BETTER THAN EXPECTED: "We are thrilled," a state official says of picking up one more seat than had been projected.
Florida will add two members to its congressional delegation, an echo of the state's booming population outlined in Census 2000 figures released Thursday.
Based on interim projections, the state had been expected to pick up one seat. But Florida's growth of 23.5 percent, combined with seat losses in northern and midwestern states, add up to 25 members of the U.S. House of Representatives.
"We are thrilled," said Scott McPherson, hired by Gov. Jeb Bush to increase participation in the count. "We're cautiously tickled pink. You can definitely say it exceeded our expectations."
Bellwether population estimates would put the new districts in South Florida and a north-central area anchored by Orlando, but those determinations will hinge on political decisions and upcoming census numbers that will pinpoint the growth.
The delivery of the national head count to President Clinton on Thursday is mandated by the Constitution to fairly apportion the 435 seats in the U.S. House. Along with political power, the count could bring Florida "several hundred-million dollars" of new federal aid over the next decade, McPherson estimated.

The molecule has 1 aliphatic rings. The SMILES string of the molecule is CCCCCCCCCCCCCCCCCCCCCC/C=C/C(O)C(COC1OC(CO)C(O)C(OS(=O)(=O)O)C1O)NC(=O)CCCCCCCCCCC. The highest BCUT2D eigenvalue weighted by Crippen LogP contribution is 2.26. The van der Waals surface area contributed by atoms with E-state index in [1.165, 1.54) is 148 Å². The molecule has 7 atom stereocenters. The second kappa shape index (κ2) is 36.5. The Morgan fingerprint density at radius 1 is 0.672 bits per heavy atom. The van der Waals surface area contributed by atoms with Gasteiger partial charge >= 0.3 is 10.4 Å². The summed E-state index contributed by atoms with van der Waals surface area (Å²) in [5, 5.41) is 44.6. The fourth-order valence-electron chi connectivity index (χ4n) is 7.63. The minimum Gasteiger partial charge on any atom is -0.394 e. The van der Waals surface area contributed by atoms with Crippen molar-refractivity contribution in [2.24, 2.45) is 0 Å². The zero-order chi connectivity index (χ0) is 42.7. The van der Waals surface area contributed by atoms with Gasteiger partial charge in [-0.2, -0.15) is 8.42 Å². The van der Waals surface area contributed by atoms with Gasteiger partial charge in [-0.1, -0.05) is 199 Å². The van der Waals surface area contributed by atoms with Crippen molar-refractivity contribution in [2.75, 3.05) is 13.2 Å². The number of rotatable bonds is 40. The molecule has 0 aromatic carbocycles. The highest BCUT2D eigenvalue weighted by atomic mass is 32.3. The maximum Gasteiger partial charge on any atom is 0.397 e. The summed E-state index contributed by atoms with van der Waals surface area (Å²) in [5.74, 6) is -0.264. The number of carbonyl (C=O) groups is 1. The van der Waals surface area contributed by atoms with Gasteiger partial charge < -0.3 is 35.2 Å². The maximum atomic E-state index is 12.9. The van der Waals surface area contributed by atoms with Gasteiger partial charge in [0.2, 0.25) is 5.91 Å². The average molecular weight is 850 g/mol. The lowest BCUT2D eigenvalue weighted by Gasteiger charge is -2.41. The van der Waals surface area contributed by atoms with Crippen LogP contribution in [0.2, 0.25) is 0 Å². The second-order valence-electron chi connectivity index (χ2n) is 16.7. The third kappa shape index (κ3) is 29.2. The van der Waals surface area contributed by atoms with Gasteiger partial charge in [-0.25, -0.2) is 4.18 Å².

"Most of us believe that Florida has traditionally been undercounted in the census," said Florida House Speaker Tom Feeney, R-Oviedo. "When you start out a 10-year census loop undercounted and you're a high-growth state like we are, it's a double whammy. You're not getting your fair share of federal funds for things like transportation, health care and local government grants. It was important this year that we had a good count."
In the months to come, the Republican-dominated Florida Legislature will begin redrawing the state's congressional district lines, a process rooted in demographics but governed by politics.
On Thursday, speculation around the state centered on how district boundaries might be reconfigured, where the new seats might go, and who would win and who would lose.
State Sen. Jack Latvala said that based on previous population projections, it appeared likely that the new congressional seats would be in southwest and north-central Florida.
The population increase projected in southwest Florida includes parts of Charlotte, Lee, Palm Beach, Martin and Broward counties, he said. The north-central band of expected growth begins at Brooksville in Hernando County and moves across Orange, Seminole, Volusia and St. Johns counties, said Latvala, who had been on the Senate's reapportionment committee during the past term. Senate committee assignments have not yet been made.
Latvala, R-Palm Harbor, said the process will begin in earnest later this year with the next wave of census numbers. The House and Senate reapportionment committees, he said, each will hold hearings around the state.
"Where these seats are usually has to do with where the population growth is, as well as where there are legislative leaders who want to run for Congress," Latvala said.
Traditionally, he said, district lines are redrawn to help incumbents retain their bases of power.